Taking the Measure of Plastic Bag Bans

Taking the Measure of Plastic Bag Bans

MichaelisScientists [CC BY-SA 4.0 (https://creativecommons.org/licenses/by-sa/4.0)]

Americans go through 102.1 billion plastic bags each year, and those bags end up everywhere. Whether they’re in whale stomachs, or in our water as microplastics, the volume has people concerned.

In an effort to reduce the amount of plastic, bans on single-use plastic bags are on the rise. California and New York already have state-wide bans, and Maine has just become the third state to do so. In other states, cities like Boston, Seattle and Chicago have their own bans, and more seem likely to follow.

While it’s popular to attack plastic bags, it’s still important to ask questions to make sure the bans are necessary and effective.

Are plastic bags as bad as people think? What are the alternatives, and are they any better? What impact do these bans have on people’s behavior and the environment?

It turns out that when you look at the whole lifecycle of different bags, and the unintended consequences of the bans, the results aren’t straightforward.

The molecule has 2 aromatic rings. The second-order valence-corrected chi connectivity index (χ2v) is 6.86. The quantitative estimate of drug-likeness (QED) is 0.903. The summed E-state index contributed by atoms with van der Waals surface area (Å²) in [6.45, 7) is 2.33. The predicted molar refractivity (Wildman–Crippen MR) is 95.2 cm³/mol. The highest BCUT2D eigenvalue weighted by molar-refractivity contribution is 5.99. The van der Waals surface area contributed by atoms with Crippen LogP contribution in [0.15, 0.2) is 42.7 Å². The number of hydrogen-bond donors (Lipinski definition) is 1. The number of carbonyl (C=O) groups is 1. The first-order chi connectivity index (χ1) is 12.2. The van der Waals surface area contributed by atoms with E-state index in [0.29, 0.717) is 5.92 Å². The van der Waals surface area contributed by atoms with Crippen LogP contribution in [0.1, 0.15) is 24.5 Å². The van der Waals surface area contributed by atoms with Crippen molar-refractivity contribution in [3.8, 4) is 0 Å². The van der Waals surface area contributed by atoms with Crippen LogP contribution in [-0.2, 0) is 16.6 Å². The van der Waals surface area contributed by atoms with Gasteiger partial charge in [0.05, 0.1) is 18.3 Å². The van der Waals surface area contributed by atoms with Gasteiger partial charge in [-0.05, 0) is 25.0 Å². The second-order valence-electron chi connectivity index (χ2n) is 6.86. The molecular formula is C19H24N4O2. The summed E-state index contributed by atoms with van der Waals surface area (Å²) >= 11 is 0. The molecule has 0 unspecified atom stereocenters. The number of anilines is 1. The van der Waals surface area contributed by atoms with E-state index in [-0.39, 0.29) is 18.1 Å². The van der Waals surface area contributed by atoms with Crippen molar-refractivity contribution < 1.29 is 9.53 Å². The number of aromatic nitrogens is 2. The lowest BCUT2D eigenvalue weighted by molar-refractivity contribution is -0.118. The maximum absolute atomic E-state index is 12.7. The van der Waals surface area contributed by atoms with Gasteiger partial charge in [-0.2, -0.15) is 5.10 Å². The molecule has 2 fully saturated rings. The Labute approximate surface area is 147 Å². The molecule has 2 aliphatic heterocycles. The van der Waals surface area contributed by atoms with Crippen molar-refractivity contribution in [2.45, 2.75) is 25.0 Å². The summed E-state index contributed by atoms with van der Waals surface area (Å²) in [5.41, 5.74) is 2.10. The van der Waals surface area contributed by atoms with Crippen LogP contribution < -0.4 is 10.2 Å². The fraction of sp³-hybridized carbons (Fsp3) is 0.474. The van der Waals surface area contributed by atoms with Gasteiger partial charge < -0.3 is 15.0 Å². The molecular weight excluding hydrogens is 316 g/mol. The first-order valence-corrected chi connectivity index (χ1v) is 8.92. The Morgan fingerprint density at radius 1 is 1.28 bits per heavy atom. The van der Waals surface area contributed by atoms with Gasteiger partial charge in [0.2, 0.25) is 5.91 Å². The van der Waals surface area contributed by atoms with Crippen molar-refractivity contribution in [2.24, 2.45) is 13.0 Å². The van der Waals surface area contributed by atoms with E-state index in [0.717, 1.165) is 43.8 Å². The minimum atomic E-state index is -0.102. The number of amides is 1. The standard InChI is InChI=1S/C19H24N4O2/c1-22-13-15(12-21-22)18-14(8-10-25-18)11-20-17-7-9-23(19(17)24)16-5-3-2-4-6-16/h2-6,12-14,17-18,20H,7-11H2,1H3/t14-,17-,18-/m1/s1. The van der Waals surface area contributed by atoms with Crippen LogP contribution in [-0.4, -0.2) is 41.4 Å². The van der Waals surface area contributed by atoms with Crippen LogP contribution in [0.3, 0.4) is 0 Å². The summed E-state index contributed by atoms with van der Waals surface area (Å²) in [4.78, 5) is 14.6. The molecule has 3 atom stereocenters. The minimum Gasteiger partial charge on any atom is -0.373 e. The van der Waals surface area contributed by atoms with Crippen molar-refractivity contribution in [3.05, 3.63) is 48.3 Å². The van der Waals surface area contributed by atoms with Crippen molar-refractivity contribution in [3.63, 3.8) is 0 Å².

Cost of Bag Production

The environmental cost of production is a good starting point in measuring the impact of different bags. Contrary to what you might think, from this perspective, plastic bags win out.

Plastic bags are made by using ethylene. Ethylene   is a by-product of the crude oil refining process and natural gas production.   Manufacturing plants have also gotten very efficient at making plastic, so this process doesn’t generate many greenhouse gases per bag.

Paper bags, on the other hand, require cutting down trees and then processing them in an energy-intensive way. Paper bag production uses about four times as much water as plastic and creates three times the amount of greenhouse gases due to the fact that the energy we produce in this country still comes predominantly from the burning of fossil fuels.

Even cotton tote bags aren’t better for single use. This is because you need to factor in the land and water used to grow the cotton, as well as the processing and production. One study found that you’d need to use the tote bag at least 131 times to be better than a single-use plastic bag, based on the production impact.

Recycling and Decomposing

One of the biggest problems with plastic bags is what happens after they’re used. This is true whether they’re used once or a couple of times.

While the bags can technically be recycled, municipalities don’t accept them with other recyclables. This puts the burden on the consumer to save them and bring them to a place that will accept them, and most people don’t go to the trouble.

When plastic doesn’t get recycled, it either goes into a landfill or ends up as litter.